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Biff, asleep upstairs and recently home for the first time in years, wakes to the noise of Willy and Linda talking.
Overhearing Willy muttering about the past, Biff and Happy express concern for his mental health.
The men reminisce about their pasts. Biff tells Happy he’s upset about his fight that morning with Willy.
Biff says he hates the competitive world of business. Although he prefers the farm work he did in the West, he’s gone through dozens of jobs and feels he’s not making anything of himself.
Biff and Happy fantasize about moving to the West together and opening a ranch where they could work with their hands.
Biff and Happy chat about women. Both agree they’d like to settle down with someone.
Biff says he’ll talk to a former employer, Bill Oliver, and see if he can get some money to start a business.
Happy assures Biff that talking to Oliver is a great idea, especially since Biff is so well-liked.
Biff and Happy overhear Willy talking to himself downstairs again. Eventually, they go back to sleep.
The scene switches to the action occurring in Willy’s mind. We see Biff and Happy as young boys washing Willy’s car and desperately attempting to impress their father.
Biff reveals that he’s stolen a football in order to practice his game and basically receives no chastisement from his father.
We see what a popular guy Biff is when he employs his gang of fawning friends to help Linda out with the laundry.
The scene shifts to another one of Willy’s flashbacks. Young Biff and Happy enter and find Willy talking to his brother Ben. Willy tells the boys that Uncle Ben’s success is proof that great dreams can come true, especially if they’re the get-rich-quick kind of dreams.
Back in reality, Biff and Happy come into the kitchen, deeply concerned. Willy has just gone off and they ask Linda what’s going on.
Biff tells Linda that Willy treats her terribly and calls his father crazy.
Linda pleads with her son to help his father, and Biff says he’ll straighten himself out and get a job.
Willy walks in. Almost immediately, he and Biff start to argue.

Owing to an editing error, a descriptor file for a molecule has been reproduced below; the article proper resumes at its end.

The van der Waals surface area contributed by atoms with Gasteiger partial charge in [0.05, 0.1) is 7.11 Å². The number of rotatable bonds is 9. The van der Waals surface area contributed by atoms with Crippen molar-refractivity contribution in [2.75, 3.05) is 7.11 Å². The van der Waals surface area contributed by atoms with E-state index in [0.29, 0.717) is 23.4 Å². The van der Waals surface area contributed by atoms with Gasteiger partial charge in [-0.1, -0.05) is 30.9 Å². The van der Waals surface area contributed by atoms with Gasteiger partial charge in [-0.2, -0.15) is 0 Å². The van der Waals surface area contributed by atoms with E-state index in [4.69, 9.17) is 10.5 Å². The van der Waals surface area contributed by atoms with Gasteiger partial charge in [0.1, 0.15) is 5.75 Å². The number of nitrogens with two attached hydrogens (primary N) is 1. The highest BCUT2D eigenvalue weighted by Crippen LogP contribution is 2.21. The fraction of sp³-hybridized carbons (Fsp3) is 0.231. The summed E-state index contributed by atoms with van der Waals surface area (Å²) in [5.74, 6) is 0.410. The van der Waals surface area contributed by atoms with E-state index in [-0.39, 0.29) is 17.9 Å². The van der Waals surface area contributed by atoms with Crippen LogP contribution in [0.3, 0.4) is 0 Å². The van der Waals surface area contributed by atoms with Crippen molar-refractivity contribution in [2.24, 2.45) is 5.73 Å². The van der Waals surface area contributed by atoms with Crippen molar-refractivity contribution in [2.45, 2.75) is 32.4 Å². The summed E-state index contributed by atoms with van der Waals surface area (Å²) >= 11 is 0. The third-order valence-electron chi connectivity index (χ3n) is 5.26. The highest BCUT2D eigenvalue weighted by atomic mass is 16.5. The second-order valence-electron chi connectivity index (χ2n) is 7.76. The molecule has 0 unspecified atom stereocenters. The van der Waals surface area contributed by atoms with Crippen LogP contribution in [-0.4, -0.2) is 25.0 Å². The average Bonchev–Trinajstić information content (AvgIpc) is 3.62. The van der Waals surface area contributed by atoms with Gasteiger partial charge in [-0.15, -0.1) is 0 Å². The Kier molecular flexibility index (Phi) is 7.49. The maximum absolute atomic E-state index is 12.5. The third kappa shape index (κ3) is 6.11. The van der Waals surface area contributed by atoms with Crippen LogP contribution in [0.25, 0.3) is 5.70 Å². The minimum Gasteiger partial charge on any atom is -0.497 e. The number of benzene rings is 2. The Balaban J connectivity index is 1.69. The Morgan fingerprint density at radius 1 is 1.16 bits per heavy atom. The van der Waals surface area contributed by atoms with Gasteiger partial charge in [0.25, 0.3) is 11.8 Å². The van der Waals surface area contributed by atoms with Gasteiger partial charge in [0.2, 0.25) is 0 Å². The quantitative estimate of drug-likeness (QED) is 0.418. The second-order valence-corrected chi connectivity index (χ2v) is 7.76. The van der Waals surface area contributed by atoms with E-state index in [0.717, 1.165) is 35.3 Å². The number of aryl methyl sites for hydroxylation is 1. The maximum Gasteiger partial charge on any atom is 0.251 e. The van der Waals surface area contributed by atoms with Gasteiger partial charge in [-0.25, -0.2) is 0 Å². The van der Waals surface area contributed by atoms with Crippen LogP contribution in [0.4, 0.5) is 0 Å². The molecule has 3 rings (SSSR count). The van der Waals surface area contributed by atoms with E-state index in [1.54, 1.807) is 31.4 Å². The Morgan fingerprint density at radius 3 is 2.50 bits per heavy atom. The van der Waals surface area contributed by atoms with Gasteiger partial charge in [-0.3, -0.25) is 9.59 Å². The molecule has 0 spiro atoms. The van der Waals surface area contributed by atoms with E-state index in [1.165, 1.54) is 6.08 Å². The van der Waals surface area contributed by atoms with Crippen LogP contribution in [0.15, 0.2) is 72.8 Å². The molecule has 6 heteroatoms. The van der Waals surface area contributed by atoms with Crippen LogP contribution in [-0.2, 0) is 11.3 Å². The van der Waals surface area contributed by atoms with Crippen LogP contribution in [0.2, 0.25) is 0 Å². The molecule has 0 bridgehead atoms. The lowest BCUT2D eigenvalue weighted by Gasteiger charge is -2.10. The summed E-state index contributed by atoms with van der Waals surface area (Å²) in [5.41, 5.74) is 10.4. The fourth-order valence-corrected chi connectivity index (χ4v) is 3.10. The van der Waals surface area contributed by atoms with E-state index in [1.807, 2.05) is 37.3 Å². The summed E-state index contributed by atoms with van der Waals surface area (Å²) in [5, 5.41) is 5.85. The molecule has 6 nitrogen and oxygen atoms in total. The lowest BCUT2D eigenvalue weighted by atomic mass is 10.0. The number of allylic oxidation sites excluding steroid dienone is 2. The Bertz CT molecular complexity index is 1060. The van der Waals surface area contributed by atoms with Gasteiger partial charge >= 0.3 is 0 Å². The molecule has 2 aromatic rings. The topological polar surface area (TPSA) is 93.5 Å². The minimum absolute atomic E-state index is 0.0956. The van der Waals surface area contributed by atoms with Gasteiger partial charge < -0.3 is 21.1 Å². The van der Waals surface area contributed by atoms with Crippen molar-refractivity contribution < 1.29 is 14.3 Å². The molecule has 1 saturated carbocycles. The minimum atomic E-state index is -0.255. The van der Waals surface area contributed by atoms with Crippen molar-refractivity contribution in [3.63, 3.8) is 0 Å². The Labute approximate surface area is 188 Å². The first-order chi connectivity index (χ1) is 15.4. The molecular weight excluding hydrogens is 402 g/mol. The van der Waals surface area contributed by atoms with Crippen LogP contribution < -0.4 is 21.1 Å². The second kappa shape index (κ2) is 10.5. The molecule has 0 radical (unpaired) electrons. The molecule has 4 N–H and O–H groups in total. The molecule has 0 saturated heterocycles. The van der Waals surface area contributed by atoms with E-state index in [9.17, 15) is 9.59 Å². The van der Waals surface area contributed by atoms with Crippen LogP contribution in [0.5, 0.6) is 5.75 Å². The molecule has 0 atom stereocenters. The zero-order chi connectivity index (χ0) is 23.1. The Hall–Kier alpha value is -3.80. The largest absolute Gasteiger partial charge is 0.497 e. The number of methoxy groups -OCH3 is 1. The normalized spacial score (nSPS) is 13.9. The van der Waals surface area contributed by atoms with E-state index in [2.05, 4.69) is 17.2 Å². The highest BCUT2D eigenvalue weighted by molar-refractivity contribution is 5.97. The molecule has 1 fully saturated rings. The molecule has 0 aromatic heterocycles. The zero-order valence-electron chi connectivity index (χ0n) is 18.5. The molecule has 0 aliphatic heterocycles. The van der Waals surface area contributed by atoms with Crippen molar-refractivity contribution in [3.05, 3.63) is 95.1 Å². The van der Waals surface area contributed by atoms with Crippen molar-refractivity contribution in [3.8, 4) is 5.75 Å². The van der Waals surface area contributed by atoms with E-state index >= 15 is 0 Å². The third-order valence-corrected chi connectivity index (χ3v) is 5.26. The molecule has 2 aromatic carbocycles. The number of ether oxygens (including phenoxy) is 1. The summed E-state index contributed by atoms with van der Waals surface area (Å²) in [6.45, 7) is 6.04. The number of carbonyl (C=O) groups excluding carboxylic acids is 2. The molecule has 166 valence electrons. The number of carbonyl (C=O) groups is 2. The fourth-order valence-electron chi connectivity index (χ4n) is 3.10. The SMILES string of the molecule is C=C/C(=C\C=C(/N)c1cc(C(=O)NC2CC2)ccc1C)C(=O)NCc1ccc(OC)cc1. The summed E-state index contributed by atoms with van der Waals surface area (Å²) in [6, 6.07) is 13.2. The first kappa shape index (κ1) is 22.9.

Happy interrupts and says that Biff is going to see Bill Oliver the next morning. Willy is overjoyed because he’s super-positive that Oliver loves Biff and will be psyched to give him money.
Biff wanders downstairs alone and finds the piping which Willy supposedly used to try to kill himself.
Biff leaves early the next morning to try to meet with Oliver.
Later that day, Biff arrives to find his brother at Frank’s Chop House. He tells Happy that he waited six hours to see Oliver, and when he finally did, Oliver had no idea who he was.
Biff says he realized that he’d been living in a fantasy world, imagining that he’d been an extremely important, favorite salesman of Oliver’s; in fact, he’d only been a nameless shipping clerk. Willy had just talked him up to think he was more than he was.
After his total failure of a meeting with Oliver, Biff was in a fit of rage and stole Oliver’s fountain pen before running out of the building.
Biff tells Happy that he wants to let his dad know about the whole situation. He’s sick of living a lie and wants Willy to stop living one, too.
Biff tries to tell his story to Willy, but is consistently interrupted by Willy and Happy’s hopeful insistence that everything went wonderfully.
Confused and scared by his father’s behavior (Willy is bouncing in and out of another flashback), Biff promises to make good and help out.
Willy asks to be led to the door, and Biff helps him up. Biff returns to the table and pleads with Happy to help Willy.
The scene shifts fully into Willy’s flashback. Teenage Biff, upset about failing math, shows up at Willy’s hotel in Boston to find that his dad is sleeping with another woman. Biff breaks down.
Back in the present, Biff and Happy have bailed on their dad to go out with some girls. When they return home from the night out, they find their mom awake and waiting for them. She chastises them for ditching Willy.
Biff hears Willy outside and goes to him. He says good-bye to his dad and announces he’s leaving for good. Biff willingly takes the blame for his own inability to make something of himself.
Back inside the house, Willy accuses Biff of being spiteful and the two start arguing aggressively.
Biff whips out the piping that Willy tried to kill himself with and accuses his father of trying to be a martyr.
Biff angrily asserts that the whole family has never told the truth about anything. Biff starts getting honest. He screams that he’s stolen from every employer since high school and has even served jail time. He says that Willy taught him to be so arrogant that he could never take direction from an employer.
Biff explains that he had an epiphany when running off with Oliver’s fountain pen. (You know how that works.) He was trying to be something he never wanted to be in the first place, and he’s through with it.
Biff says he’s not going to pretend he can meet Willy’s expectations anymore, and he demands that Willy stop expecting him to accomplish the impossible.
Biff breaks down and begins to sob. At this point Willy realizes that his son is crying for him, that Biff does actually love him.
Later that night, Biff shouts after Willy who has sped off in the car. He hears the crash.
Biff and Happy stand at Willy’s grave. Biff says that his father never knew himself and had his dreams and aspirations all wrong. Biff is determined not to make the same mistakes as his father.